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M.A.F.W. and M.L.P. contributed to the study design and sample collection. M.G. conducted the molecular analysis. M.A.F.W., M.G. and S.P. conducted the bioinformatics analysis. M.A.F.W. conducted the data analysis, performed the statistical analysis and prepared the tables and graphs. M.A.F.W., M.L.P. and M.G. led the writing of the manuscript. All authors contributed critically to the drafts and gave final approval for publication.

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Correspondence to Marie-Amélie Forin-Wiart.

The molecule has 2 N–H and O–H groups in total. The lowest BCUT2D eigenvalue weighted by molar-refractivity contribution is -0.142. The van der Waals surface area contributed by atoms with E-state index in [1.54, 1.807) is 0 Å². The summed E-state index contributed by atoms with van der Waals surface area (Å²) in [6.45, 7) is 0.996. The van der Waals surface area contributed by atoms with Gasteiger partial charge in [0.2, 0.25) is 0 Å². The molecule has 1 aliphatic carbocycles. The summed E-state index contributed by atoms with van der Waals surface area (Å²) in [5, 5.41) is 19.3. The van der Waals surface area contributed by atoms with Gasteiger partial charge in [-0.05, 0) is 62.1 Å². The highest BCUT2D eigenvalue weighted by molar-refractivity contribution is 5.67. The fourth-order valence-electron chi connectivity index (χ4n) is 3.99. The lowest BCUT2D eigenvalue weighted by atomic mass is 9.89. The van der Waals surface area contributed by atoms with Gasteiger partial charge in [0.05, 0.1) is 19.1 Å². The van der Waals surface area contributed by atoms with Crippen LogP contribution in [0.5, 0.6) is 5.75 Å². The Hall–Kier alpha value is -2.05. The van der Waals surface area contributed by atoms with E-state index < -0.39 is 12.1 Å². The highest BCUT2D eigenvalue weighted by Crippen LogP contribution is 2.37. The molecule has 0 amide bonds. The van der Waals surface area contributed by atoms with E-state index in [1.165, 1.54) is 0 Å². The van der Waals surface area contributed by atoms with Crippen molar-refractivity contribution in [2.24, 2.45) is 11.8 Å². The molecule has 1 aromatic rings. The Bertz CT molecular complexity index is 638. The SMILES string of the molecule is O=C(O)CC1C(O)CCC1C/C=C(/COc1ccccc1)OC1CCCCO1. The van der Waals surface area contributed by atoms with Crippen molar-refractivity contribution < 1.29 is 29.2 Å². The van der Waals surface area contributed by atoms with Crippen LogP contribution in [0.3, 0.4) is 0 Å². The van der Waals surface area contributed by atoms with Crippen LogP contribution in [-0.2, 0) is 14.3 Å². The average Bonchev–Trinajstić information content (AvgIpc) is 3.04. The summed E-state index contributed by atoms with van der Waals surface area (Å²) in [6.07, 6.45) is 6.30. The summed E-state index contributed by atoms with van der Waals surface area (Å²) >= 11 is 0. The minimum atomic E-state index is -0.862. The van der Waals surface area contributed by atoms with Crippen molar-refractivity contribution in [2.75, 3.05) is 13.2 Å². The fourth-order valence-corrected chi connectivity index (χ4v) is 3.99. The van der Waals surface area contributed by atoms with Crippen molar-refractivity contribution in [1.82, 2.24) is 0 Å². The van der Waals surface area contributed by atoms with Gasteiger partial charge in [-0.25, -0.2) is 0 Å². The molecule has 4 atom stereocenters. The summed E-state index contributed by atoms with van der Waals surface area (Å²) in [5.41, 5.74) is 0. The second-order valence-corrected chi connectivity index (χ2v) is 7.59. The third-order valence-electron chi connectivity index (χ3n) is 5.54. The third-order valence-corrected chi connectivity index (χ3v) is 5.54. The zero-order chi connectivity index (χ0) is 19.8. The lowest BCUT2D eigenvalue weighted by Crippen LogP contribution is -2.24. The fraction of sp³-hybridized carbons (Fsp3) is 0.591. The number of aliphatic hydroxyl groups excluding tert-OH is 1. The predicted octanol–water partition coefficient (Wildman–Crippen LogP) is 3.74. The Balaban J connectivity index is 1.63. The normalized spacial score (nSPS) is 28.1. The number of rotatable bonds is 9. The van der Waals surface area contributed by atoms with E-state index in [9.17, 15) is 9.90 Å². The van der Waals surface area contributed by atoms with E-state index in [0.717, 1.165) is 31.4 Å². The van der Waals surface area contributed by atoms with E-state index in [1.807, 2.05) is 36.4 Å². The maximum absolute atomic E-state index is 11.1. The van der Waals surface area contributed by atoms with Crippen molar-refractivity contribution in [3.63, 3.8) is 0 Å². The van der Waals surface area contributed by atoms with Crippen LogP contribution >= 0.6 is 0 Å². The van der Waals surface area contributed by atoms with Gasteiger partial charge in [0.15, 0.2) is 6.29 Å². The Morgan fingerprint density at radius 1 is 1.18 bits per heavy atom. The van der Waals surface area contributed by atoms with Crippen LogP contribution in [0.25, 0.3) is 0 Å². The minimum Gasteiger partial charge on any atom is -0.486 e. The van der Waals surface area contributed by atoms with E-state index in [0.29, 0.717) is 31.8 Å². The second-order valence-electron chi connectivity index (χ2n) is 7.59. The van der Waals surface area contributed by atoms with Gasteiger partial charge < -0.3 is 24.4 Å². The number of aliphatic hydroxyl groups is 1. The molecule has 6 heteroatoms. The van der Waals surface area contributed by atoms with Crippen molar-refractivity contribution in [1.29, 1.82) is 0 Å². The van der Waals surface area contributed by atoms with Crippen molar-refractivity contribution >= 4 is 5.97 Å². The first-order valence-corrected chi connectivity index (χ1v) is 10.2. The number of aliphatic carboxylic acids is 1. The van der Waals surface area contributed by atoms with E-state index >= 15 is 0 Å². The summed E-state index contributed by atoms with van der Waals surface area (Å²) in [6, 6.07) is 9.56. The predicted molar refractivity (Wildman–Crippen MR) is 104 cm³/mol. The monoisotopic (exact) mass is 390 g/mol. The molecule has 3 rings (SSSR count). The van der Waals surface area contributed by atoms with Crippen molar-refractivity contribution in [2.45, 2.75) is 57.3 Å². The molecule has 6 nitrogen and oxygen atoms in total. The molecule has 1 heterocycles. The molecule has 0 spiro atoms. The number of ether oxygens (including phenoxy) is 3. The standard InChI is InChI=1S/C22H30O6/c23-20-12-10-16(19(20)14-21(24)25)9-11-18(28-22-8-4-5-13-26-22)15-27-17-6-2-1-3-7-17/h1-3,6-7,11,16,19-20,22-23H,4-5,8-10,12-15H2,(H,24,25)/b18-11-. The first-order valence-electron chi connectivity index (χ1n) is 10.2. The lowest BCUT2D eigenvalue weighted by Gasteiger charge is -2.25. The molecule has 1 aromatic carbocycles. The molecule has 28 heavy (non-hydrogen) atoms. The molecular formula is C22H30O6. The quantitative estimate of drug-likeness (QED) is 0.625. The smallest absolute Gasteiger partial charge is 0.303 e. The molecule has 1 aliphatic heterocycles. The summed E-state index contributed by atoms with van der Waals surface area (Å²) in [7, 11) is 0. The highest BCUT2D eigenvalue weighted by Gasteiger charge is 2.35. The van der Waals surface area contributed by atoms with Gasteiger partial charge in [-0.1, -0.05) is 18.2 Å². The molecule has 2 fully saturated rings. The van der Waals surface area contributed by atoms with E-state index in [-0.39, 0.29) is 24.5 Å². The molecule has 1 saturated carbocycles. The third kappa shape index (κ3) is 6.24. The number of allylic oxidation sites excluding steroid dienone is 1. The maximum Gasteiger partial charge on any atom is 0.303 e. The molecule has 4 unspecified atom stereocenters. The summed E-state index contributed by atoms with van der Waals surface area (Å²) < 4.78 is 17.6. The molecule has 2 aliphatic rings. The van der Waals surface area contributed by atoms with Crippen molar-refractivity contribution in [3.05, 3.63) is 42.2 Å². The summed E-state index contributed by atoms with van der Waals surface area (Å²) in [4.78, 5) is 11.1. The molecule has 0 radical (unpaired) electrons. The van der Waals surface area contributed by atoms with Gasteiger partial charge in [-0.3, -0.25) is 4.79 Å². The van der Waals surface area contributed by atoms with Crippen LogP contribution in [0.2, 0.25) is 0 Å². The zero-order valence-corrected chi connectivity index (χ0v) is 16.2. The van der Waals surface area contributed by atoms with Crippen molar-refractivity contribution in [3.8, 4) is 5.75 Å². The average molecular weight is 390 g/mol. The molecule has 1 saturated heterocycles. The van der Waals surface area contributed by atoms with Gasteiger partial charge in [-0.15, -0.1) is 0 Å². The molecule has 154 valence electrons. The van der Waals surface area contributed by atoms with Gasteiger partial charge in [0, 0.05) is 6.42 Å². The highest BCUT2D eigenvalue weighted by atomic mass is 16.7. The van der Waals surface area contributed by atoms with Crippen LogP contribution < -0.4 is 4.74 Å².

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Forin-Wiart, MA., Poulle, ML., Piry, S. et al. Evaluating metabarcoding to analyse diet composition of species foraging in anthropogenic landscapes using Ion Torrent and Illumina sequencing. Sci Rep 8, 17091 (2018).

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  • Metabarcoding
  • Food Taxa
  • Human-related Food
  • Prey Taxa
  • Field Vole